United States District Court, N.D. Illinois, Eastern Division
November 18, 2004.
ANDRE FERGUSON, Plaintiff,
COOK COUNTY JAIL, Defendant.
The opinion of the court was delivered by: MILTON SHADUR, Senior District Judge
MEMORANDUM OPINION AND ORDER
Andre Ferguson ("Ferguson"), an inmate in custody at Menard
Correctional Center ("Menard"), brings this pro se civil rights
action pursuant to 42 U.S.C. § 1983 ("Section 1983"), alleging
that he had to sleep on the floor when he was in custody at the
Cook County Jail ("Jail") earlier this year. This Court's brief
November 15, 2004 memorandum order ("Order") has earlier ordered
Ferguson to comply with the provisions of
28 U.S.C. § 1915.*fn1 But under the preliminary screening provision of
Section 1915A(a) this Court is also required to dismiss this
prisoner action if it determines that it is frivolous or
malicious or fails to state a claim on which relief may be
granted, or if it seeks monetary relief against a defendant who
is immune from such relief (Section 1915A(b)). Here, even when
Ferguson's factual allegations are accepted as true, this Court
finds that the Complaint fails to state a claim as a matter of
But before this opinion turns to that subject, another independent basis for dismissal should be addressed. This Court
has been apprised by the staff attorneys' office assigned to deal
with prisoner lawsuits that he was previously plaintiff in Case
No. 02 C 1063 (which asserted a claim comparable to the present
one, based on the conditions affecting Ferguson's earlier sojourn
at the Jail) and Case No. 02 C 2077, each of which was also
assigned to this Court's calendar. Both cases ended with orders
(entered on April 17, 2002) that confirmed that until Ferguson
paid the remaining balances of the aggregate $300 in filing fees
in the two cases, no further filings would be accepted from him.
According to the Clerk's Office records, Ferguson has not
complied with that condition, so this Court could properly reject
the current Complaint and this action on that basis.
Even apart from that consideration, however, it has already
been indicated that this action is doomed in substantive terms.
What follows explains why.
Ferguson is one of many Jail detainees who have brought pro se
complaints over the years, pursuant to Section 1983, relating to
having to sleep on the floor at the jail. There is apparently an
ill-founded myth at the Jail that inmates who sleep on the floor
are entitled to collect damages in federal court.
To state a conditions-of-confinement claim of constitutional
significance, the challenged condition must amount to
"punishment" (Bell v. Wolfish, 441 U.S. 520, 535 (1979)). That
determination is measured by the same yardstick whether considered in the context of the Due Process Clause or of the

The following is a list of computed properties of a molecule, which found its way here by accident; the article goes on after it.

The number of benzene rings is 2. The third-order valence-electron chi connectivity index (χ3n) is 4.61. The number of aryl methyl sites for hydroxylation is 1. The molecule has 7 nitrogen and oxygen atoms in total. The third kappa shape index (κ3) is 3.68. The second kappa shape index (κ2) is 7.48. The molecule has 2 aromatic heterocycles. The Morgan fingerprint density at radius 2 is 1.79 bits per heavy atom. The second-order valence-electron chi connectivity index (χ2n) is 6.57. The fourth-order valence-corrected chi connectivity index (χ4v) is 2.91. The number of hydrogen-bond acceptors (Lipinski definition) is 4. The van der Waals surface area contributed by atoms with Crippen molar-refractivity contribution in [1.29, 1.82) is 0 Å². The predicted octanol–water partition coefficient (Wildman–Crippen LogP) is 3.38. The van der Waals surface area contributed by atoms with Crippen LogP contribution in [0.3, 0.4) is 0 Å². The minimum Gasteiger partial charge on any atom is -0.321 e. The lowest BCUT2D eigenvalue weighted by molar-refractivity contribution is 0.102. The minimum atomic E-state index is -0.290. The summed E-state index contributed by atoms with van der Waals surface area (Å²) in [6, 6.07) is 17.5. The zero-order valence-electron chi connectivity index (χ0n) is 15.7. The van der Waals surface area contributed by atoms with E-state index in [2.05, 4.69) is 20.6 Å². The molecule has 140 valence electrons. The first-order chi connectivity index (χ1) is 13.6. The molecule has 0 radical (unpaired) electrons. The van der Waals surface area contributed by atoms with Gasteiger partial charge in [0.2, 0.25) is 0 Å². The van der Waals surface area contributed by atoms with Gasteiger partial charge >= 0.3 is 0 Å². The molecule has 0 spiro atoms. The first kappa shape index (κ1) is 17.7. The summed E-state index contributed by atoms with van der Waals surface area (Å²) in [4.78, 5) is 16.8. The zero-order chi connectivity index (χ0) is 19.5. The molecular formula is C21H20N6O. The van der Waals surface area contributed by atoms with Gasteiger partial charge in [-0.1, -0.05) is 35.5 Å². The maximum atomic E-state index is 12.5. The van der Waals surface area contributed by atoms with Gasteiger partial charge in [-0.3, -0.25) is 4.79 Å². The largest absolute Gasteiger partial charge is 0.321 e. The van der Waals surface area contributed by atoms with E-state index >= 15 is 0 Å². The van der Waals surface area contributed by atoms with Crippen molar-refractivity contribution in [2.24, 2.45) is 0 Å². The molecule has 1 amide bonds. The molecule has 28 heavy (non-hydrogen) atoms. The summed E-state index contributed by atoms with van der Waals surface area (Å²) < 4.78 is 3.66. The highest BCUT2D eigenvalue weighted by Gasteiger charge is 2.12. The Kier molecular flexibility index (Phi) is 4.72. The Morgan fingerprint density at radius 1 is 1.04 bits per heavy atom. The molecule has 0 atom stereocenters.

Eighth Amendment (Zentmeyer v. Kendall County, Ill.,
220 F.3d 805, 810 (7th Cir. 2000)). Punishment in the constitutional
sense requires something more than routine discomfort (Rhodes v.
Chapman, 452 U.S. 337, 349 (1981)): "genuine deprivations and
hardship over an extended period of time" (Bell,
441 U.S. at 542; accord, Hudson v. McMillian, 503 U.S. 1, 8-9 (1992)
("extreme deprivations"); Henderson v. Sheahan, 196 F.3d 839,
845 (7th Cir. 1999) (same)).
Being assigned to sleep on the floor, while undesirable and
unfortunate, is not itself enough to give rise to an arguable due
process claim of punishment (Hines v. Sheahan,
845 F.Supp. 1265, 1269 (N.D. Ill. 1994); Powell v. Cook County Jail,
814 F.Supp. 757, 759 (N.D. Ill. 1993) and cases cited there).
Although Ferguson identifies some unpleasant collateral
consequences of that situation, none of them rose (or, perhaps
more accurately, fell) to the level of a constitutional
violation. Nor does Ferguson allege that any official at the Jail
intended maliciously to subject him to pain or suffering (see
Farmer v. Brennan, 511 U.S. 825, 837 (1994)). Both the
objective condition and the subjective intent of deliberate
indifference must be shown to state a Section 1983 claim
(Farmer, id.). Finally, as this Court previously advised
Ferguson in a memorandum order issued in his first 2002 lawsuit
(and as it has repeated in the Order), the "Cook County Jail" is
not a suable entity. For the foregoing reasons, this action must be and is dismissed
in any event for failure to state a claim upon which relief may
be granted. In addition, Ferguson is warned that if any prisoner
has had a total of three federal cases or appeals dismissed as
frivolous, malicious or failing to state a claim, he may not file
another suit in federal court without prepaying the entire $150
filing fee unless he is in imminent danger of serious physical
injury (see Section 1915(g)). This is the first of those Section
If Ferguson wishes to appeal this dismissal, he may file a
notice of appeal with this Court within 30 days of the entry of
judgment (Fed.R. App. P. 4(a)(4)). If Ferguson does choose to
appeal, he will be liable for the $255 appellate filing fee
(though perhaps in installments under Section 1915) regardless of
the outcome of the appeal (Lucien v. Jockisch, 133 F.3d 464,
467 (7th Cir. 1998)). Lastly, if the appeal is found to be
nonmeritorious, Ferguson may also accumulate another "strike"
under Section 1915(g).*fn2